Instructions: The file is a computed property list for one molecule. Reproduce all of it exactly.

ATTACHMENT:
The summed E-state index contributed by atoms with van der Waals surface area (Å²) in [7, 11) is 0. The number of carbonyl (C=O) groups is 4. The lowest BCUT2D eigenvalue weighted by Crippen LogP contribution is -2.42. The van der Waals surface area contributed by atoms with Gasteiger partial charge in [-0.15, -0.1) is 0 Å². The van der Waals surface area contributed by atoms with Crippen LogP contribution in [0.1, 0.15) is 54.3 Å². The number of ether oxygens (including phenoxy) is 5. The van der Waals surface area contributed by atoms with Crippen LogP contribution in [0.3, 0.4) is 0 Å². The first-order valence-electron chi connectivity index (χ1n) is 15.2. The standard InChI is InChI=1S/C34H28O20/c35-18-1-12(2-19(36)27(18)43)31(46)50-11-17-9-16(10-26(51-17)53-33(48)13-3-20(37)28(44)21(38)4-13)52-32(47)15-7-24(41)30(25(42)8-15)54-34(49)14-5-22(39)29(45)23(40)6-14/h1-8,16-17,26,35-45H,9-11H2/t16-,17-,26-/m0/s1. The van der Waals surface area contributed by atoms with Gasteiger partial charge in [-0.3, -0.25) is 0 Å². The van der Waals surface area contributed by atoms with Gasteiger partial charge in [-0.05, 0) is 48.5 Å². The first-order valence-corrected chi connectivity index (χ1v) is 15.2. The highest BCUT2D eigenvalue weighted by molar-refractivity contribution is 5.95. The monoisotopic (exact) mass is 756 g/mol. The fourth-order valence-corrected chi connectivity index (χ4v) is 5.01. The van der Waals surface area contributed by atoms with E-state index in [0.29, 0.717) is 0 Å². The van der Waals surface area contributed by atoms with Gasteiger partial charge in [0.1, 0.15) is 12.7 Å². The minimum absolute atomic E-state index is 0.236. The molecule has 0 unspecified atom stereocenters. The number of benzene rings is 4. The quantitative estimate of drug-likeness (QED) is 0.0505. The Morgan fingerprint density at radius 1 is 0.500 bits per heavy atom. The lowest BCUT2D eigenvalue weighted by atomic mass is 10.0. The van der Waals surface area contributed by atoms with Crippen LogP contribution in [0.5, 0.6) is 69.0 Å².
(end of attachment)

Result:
The summed E-state index contributed by atoms with van der Waals surface area (Å²) in [7, 11) is 0. The number of carbonyl (C=O) groups is 4. The lowest BCUT2D eigenvalue weighted by Crippen LogP contribution is -2.42. The van der Waals surface area contributed by atoms with Gasteiger partial charge in [-0.15, -0.1) is 0 Å². The van der Waals surface area contributed by atoms with Crippen LogP contribution in [0.1, 0.15) is 54.3 Å². The number of ether oxygens (including phenoxy) is 5. The van der Waals surface area contributed by atoms with Crippen LogP contribution in [0.3, 0.4) is 0 Å². The first-order valence-electron chi connectivity index (χ1n) is 15.2. The standard InChI is InChI=1S/C34H28O20/c35-18-1-12(2-19(36)27(18)43)31(46)50-11-17-9-16(10-26(51-17)53-33(48)13-3-20(37)28(44)21(38)4-13)52-32(47)15-7-24(41)30(25(42)8-15)54-34(49)14-5-22(39)29(45)23(40)6-14/h1-8,16-17,26,35-45H,9-11H2/t16-,17-,26-/m0/s1. The van der Waals surface area contributed by atoms with Gasteiger partial charge in [-0.3, -0.25) is 0 Å². The van der Waals surface area contributed by atoms with Gasteiger partial charge in [-0.05, 0) is 48.5 Å². The first-order valence-corrected chi connectivity index (χ1v) is 15.2. The highest BCUT2D eigenvalue weighted by molar-refractivity contribution is 5.95. The monoisotopic (exact) mass is 756 g/mol. The fourth-order valence-corrected chi connectivity index (χ4v) is 5.01. The van der Waals surface area contributed by atoms with E-state index in [0.29, 0.717) is 0 Å². The van der Waals surface area contributed by atoms with Gasteiger partial charge in [0.1, 0.15) is 12.7 Å². The minimum absolute atomic E-state index is 0.236. The molecule has 0 unspecified atom stereocenters. The number of benzene rings is 4. The quantitative estimate of drug-likeness (QED) is 0.0505. The Morgan fingerprint density at radius 1 is 0.500 bits per heavy atom. The lowest BCUT2D eigenvalue weighted by atomic mass is 10.0. The van der Waals surface area contributed by atoms with Crippen LogP contribution in [0.5, 0.6) is 69.0 Å².